Edge of the World tour
Driving to the Edge of the World

My Trip to the Edge of the World from Riyadh

No company will bring you to the Edge of the World in the middle of the day, as it’s way too hot and sunny. Tours to the Edge of the World tend to either start at 6am or 2pm. If you decide to join a group trip it’s mostly going to be the afternoon option.

The tour starts with a drive out of Riyadh with a quick pit stop at an oasis full of palm trees. Group tours will consist of a convoy of a few cars, but by the time yo get to the desert every car pretty much does its own thing.

My driver was very experienced, so we had a desert roller coaster ride which was a lot of fun. The only other place I was able to experience something like this was Tunisia.

Edge of the World trip
Sunset at the Edge of the World

One thing I wish that was different with my tour was leaving early in the morning, not in the afternoon as we had a bit of a delay and missed most of the light.

Most people prefer to hike around when it’s later and cooler, but if you’re a photographer, you might want to do a private sunrise tour.

Quite frankly, while everyone enjoyed my tour I had about 5 minutes of sunset to enjoy and another 5 minutes of post-sunset decent light, so I ran around like a crazy person and still didn’t get any spectacular shots. I could have easily spent a few hours there, so I wish the tour wasn’t so late.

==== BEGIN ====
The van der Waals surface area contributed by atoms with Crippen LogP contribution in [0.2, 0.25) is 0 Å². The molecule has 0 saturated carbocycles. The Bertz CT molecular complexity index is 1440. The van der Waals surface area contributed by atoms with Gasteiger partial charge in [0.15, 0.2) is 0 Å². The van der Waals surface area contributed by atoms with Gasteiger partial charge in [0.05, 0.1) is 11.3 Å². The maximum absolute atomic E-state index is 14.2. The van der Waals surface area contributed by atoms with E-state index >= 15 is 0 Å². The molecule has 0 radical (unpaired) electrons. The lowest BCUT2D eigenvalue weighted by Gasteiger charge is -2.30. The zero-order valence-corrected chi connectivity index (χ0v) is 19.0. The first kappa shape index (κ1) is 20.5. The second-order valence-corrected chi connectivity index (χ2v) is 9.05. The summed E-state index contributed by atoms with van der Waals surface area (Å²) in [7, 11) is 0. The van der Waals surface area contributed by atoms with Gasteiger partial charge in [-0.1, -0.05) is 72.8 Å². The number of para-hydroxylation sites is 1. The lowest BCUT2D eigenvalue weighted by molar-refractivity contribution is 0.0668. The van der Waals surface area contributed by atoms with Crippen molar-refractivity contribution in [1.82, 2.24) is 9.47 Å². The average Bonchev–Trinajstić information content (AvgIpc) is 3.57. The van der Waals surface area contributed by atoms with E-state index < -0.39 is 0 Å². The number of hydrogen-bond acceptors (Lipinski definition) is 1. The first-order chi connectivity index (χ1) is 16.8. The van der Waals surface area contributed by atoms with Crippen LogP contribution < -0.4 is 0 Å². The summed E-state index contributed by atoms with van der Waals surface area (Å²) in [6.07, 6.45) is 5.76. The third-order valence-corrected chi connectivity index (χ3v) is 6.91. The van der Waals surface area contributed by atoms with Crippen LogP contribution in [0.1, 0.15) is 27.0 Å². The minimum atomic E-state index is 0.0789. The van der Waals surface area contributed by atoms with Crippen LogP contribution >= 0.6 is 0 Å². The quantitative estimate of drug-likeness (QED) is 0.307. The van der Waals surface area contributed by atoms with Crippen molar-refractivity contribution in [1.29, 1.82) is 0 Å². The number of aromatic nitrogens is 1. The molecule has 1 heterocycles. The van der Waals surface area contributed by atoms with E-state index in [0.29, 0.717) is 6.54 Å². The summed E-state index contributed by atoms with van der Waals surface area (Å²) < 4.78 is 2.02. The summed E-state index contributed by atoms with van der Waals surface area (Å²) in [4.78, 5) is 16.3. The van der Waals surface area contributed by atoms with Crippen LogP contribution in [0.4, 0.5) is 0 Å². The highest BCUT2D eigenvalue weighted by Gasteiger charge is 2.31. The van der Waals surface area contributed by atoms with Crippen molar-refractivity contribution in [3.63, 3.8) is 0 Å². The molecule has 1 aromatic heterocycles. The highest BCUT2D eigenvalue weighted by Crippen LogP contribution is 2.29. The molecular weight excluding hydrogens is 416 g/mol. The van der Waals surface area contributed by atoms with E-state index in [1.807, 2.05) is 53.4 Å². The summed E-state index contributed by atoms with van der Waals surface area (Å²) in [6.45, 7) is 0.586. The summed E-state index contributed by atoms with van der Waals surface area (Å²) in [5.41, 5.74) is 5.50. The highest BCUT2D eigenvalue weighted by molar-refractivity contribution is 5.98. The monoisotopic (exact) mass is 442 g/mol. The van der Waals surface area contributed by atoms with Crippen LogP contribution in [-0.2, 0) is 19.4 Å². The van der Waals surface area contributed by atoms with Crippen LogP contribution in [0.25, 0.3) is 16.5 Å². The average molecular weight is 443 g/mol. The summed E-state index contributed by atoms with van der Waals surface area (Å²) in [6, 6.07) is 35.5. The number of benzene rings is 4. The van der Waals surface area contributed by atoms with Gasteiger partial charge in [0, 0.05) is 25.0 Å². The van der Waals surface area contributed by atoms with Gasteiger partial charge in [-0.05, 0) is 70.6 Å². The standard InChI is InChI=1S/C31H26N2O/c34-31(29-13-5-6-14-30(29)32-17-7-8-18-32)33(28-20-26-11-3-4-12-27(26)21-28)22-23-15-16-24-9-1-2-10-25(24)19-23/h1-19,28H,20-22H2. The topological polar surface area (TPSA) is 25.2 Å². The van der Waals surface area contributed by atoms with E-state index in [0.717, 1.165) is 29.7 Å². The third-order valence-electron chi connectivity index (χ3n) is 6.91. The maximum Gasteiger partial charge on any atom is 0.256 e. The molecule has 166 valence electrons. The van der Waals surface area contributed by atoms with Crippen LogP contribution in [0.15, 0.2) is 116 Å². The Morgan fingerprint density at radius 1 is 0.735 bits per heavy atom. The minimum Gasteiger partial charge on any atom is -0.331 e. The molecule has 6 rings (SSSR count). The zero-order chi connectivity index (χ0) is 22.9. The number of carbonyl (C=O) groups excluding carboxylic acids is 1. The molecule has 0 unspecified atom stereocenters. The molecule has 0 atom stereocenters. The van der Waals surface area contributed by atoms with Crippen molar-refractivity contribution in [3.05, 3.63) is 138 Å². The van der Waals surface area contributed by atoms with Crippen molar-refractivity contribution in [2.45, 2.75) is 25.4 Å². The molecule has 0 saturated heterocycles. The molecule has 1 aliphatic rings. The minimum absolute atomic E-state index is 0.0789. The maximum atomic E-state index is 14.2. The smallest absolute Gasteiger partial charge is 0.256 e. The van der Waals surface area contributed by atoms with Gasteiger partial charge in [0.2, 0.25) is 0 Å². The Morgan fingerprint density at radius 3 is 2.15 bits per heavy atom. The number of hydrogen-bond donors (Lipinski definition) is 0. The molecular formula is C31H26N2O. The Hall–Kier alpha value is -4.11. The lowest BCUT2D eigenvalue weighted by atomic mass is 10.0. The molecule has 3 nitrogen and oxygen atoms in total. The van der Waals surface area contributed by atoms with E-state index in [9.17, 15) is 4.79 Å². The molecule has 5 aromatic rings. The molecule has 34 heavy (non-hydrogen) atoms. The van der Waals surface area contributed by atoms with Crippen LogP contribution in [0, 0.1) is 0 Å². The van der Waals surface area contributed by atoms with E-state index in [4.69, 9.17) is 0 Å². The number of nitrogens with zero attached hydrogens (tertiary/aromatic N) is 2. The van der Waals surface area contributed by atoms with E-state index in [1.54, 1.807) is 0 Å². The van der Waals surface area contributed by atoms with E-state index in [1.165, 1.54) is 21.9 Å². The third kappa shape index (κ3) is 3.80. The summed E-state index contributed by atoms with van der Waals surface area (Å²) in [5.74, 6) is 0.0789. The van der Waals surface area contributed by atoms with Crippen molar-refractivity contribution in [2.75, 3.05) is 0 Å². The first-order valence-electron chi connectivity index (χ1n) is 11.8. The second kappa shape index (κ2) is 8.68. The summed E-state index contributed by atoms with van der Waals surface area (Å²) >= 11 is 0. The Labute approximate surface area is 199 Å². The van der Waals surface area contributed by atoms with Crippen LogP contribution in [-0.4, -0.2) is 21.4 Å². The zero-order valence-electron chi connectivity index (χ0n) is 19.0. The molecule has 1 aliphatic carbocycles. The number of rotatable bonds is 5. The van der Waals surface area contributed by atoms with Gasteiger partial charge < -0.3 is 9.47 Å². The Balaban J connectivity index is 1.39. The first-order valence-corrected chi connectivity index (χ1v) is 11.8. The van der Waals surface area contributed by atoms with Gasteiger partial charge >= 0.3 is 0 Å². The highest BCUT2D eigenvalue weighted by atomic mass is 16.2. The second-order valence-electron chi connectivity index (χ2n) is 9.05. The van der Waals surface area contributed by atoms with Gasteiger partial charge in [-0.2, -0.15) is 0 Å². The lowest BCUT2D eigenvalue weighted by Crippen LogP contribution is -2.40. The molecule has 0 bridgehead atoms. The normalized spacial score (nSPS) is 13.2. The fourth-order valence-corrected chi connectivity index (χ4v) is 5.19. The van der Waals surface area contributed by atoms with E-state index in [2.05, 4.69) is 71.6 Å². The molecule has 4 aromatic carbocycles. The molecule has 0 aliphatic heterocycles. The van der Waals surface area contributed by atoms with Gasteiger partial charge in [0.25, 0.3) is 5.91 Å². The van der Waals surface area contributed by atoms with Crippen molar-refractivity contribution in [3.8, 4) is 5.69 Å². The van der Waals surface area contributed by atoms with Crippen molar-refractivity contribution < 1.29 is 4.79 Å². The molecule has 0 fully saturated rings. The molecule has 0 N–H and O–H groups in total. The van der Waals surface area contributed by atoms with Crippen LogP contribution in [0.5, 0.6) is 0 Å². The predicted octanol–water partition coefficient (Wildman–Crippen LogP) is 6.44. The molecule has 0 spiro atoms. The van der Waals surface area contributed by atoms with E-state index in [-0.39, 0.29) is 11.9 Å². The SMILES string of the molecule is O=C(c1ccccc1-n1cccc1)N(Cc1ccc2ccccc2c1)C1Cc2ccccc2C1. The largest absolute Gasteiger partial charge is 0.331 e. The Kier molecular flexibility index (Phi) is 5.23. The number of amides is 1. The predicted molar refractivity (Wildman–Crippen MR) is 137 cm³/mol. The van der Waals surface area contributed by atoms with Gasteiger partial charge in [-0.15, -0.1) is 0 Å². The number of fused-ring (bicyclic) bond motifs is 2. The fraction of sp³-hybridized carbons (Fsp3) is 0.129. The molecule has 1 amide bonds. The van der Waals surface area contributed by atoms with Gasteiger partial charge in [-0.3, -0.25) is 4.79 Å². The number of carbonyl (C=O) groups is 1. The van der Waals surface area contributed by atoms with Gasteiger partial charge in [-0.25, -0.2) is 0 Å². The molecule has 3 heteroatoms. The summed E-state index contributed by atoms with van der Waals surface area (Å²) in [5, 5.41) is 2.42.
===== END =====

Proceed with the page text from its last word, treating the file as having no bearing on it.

The tour finished with riding on top of the car looking at the stars and dinner in the middle of the desert. I got back to my hotel at about 11 PM.

Ghazi Tours
Pit-stop on the way to the Edge of the World

What to Wear for a Trip to the Edge of the World

As a man:

Don’t wear traditional Saudi clothing. I had a man in my group who did and he regretted his decision immensely.

It’s a hiking ground with rocks and no trails, so if you’re wearing something long you simply won’t be comfortable.

As a woman:

As it’s a trip to the middle of nowhere you can really whatever you like. However, I wouldn’t go with short shorts and other non-lose clothing – it’s not California 😉

As I traveled with Saudi women I wore my abaya most of the time, but removed it for a few photos and also as it was easier to hike without it.

I did it purely out of respect towards local women. The organizers told me that I’m free to remove it anytime if I feel like it.

While I’m comfortable hiking in dresses, many women would probably prefer to wear pants. Either way, comfortable and preferable closed-toe shoes are a must because there are no trails and everything you walk on is quite rocky.

Edge of the World tour from Riyadh

Any questions about the Edge of the World? If you’re looking for more info on visiting Saudi Arabia, check out my other post.

3 thoughts on “The Edge of the World Tour from Riyadh”

  1. This looks great! Thank you for the tips and information. I am thinking of going there in February myself, but I am still a little apprehensive about doing it solo. But the more I read, the better (and safer) it sounds! 🙂 You didn’t happen to visit the village Ushaiger, by any chance?